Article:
I’d seen Edie Sedgwick before and been highly impressed. Edie is a persona inhabited by Justin Moyer for the purpose of dressing in (ugly) drag, singing demented (but intellectual!) songs about celebrities, showing clever video clips, and carrying on amusing banter with a sometimes-confused audience.

Edie did a really quick set (30 minutes?) and talked a lot about Odwalla. (S)he also made some sort of reference to King’s X. It was great. The crowd was small but into it, and I wouldn’t have minded a few more songs, but then, I was really there to see Rah Bras for the first time.

Rah Bras are one of the strangest bands I’ve ever loved, and (I think) the only one to feature a keytar-keyboard-drums configuration. They were just flat-out fabulous. I wish I had seen them before and I wish I could see them again, I know they’ve been around a while and I’ve heard rumors they may have broken up. But it was an awesome freakshow.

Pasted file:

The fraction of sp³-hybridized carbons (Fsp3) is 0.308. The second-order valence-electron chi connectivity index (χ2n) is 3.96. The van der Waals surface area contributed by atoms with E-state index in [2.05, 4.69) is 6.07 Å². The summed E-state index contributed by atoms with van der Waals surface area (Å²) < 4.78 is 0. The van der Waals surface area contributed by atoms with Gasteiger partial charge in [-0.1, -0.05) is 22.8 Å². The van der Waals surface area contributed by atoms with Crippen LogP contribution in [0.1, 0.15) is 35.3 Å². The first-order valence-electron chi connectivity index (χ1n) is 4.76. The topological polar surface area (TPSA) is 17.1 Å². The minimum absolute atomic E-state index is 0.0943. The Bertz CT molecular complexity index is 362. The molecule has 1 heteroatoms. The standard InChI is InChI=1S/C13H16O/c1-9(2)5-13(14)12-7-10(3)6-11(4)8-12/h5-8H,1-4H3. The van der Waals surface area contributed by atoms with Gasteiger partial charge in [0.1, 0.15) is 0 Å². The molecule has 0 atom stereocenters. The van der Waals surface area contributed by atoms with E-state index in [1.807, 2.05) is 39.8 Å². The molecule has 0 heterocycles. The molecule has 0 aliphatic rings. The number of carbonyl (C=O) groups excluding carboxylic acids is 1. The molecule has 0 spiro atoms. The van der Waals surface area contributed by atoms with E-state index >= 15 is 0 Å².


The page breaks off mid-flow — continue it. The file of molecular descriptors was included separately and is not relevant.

I knew most of the songs because I’d been listening to their records a lot, but they did the album versions more than justice live. It was all augmented by the drummer’s occasionally skating across the floor in those crazy skate-shoes that little kids wear now, by weirdly sexy dancing bits, and by a histrionic tribute to the newly-downgraded Pluto (“We’ll never forget you, Pluto!”) set to a cover of a song that I didn’t know, but looked up as soon as I got home, that turned out to be Air Supply’s “Making Love Out of Nothing At All”.

I can’t say enough great things about Rah Bras. It’s fun, catchy, freaky music for the jaded music fan. Again, I couldn’t find much on the internet that captures the live Rah Bras experience, but I’ll finish with one of a few clips on youtube of them performing around the same time. ’Twas a good year for live music indeed.